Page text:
Faz3a, a local NGO mobilising young people to help Mosul refugees
Faz3a volunteers provided front-line emergency aid in recently liberated communities in and around Mosul.
Big difference in record time. Faz3a volunteers preparing assistance for distribution to Mosul refugees. (Courtesy of Faz3a)
2017/05/21 Issue: 107 Page: 21
The Arab Weekly
Baghdad - When Iraqi government troops began their operation to retake Mosul six months ago, more than 1 million people were estimated to be living in the city, Iraq’s second largest.
More than 300,000 people have been displaced by the fighting and the United Nations estimates about 400,000 are trapped in ISIS-held neighbourhoods in western Mosul.
Mosul citizens Mostapha Khatib, Mohamad Bassel and Abdallah Abdel Aziz anticipated the massive humanitarian crisis the operation would cause. They set up Faz3a to mobilise young volunteers from the embattled city to help refugees seeking shelter in camps near Mosul.
“Our organisation was the first to enter the eastern part of Mosul during the ongoing battles,” Khatib said in a telephone conversation. “We worked in coordination with Mosul District Council and with the support of residents who devoted human and material resources.”
Faz3a volunteers provided front-line emergency aid, including food, toiletries, heaters, blankets and medical care, in recently liberated communities in and around Mosul. Their assistance helped save hundreds of refugees who had to flee the fighting.
Faz3a operates solely on private donations offered mainly by Mosul’s inhabitants.
“The situation is very tragic. It is actually beyond imagination. It is even worse for those who are still under the grip of ISIS. Hunger and a shortage of drinking water and medication caused the death of tens of people. Those who have tried to escape were exposed to sniper fire from ISIS positions,” Khatib said.
More than 750 volunteers — all young people from Mosul — have swelled the ranks of Faz3a in recent months.
“They are all educated youths who were keen on having a humanitarian role since the very first days of the operation. They enrolled in big numbers and made sure that assistance is distributed equally to all refugees and those in need for it,” Khatib said.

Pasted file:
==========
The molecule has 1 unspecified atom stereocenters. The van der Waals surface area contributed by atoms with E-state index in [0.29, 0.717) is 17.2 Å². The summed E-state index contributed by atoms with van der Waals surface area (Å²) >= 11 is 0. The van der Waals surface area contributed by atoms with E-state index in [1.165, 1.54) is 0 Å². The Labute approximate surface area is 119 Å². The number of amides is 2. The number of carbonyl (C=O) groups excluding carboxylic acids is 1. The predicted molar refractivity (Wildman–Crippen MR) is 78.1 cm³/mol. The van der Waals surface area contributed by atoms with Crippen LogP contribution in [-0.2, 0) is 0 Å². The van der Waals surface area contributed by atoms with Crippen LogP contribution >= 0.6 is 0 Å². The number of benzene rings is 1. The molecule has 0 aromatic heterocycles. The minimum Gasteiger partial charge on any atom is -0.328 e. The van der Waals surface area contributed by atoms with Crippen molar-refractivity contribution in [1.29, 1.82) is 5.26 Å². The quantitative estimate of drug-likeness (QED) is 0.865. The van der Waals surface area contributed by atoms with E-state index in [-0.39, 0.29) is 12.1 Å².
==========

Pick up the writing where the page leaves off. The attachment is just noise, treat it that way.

He said at least 23 volunteers have been killed or wounded, mostly by ISIS militants with mortars and booby-trapped drones, while assisting the refugees.
“We incurred human losses though from the very beginning of military operations, we have been working closely with the Iraqi forces to ensure the safety of our workers,” Khatib said.
“However, the risks and challenges reinforced our determination to restore life inside the liberated areas of Mosul regardless of the sacrifices. Most volunteers feel they have an obligation and a duty towards the city in which they were born and grew up.”
Khatib pointed out that Faz3a had helped rehabilitate schools and government institutions, notably medical facilities to ensure the continuation of services to the population.
“Assisting refugee families, especially those who are still within ISIS territory, necessitates international as well as local efforts. International support is also needed to rebuild Mosul and breathe new life into it,” he said.
Iraqi forces began the assault on ISIS-held Mosul in October, after months of preparation and build-up. In January, Iraq declared the eastern half of Mosul — the Tigris River divides the city into eastern and western sectors — “fully liberated.” Iraqi government forces are battling to take the city’s western half.
Humanitarian groups have repeatedly warned of increased civilian casualties in western Mosul due to the higher density of the population there and the increased reliance on air strikes and artillery. Faced with their toughest fight against ISIS yet, Iraqi and coalition forces have increasingly turned to air strikes and artillery to clear and hold territory in Mosul’s west.
Mosul District Council Member Maan al-Rashidi commended Faz3a’s work, which he described as “outstanding” and “beyond expectations.”
“What this organisation has been able to offer for the refugees of Mosul is amazing,” Rashidi said. “It is a novice young group, relying solely on personal efforts. They are not backed by any party or faction and they do not propagate any political ideas; nonetheless, they were able to make a big difference for a large number of people in a record time.”
Rashidi complained about the “extremely poor” support extended by the federal government to the beleaguered city. “It is insignificant compared to the scope of destruction. We had to resort to local humanitarian groups, including Faz3a, who heeded our appeal without hesitation or any claim in return,” he said.
The official contended, however, that voluntary work cannot replace or substitute the state in rebuilding and rehabilitating devastated areas. He said those needed concerted efforts from international organisations.
Khatib also criticised the government, which he blasted for “leaving the refugees out in the wild” without help.
“Conditions in refugee camps are appalling,” he said. “These people lack the minimum living requirements. Dealing with the humanitarian crisis requires international efforts and the urgent intervention of both the local and federal authorities.”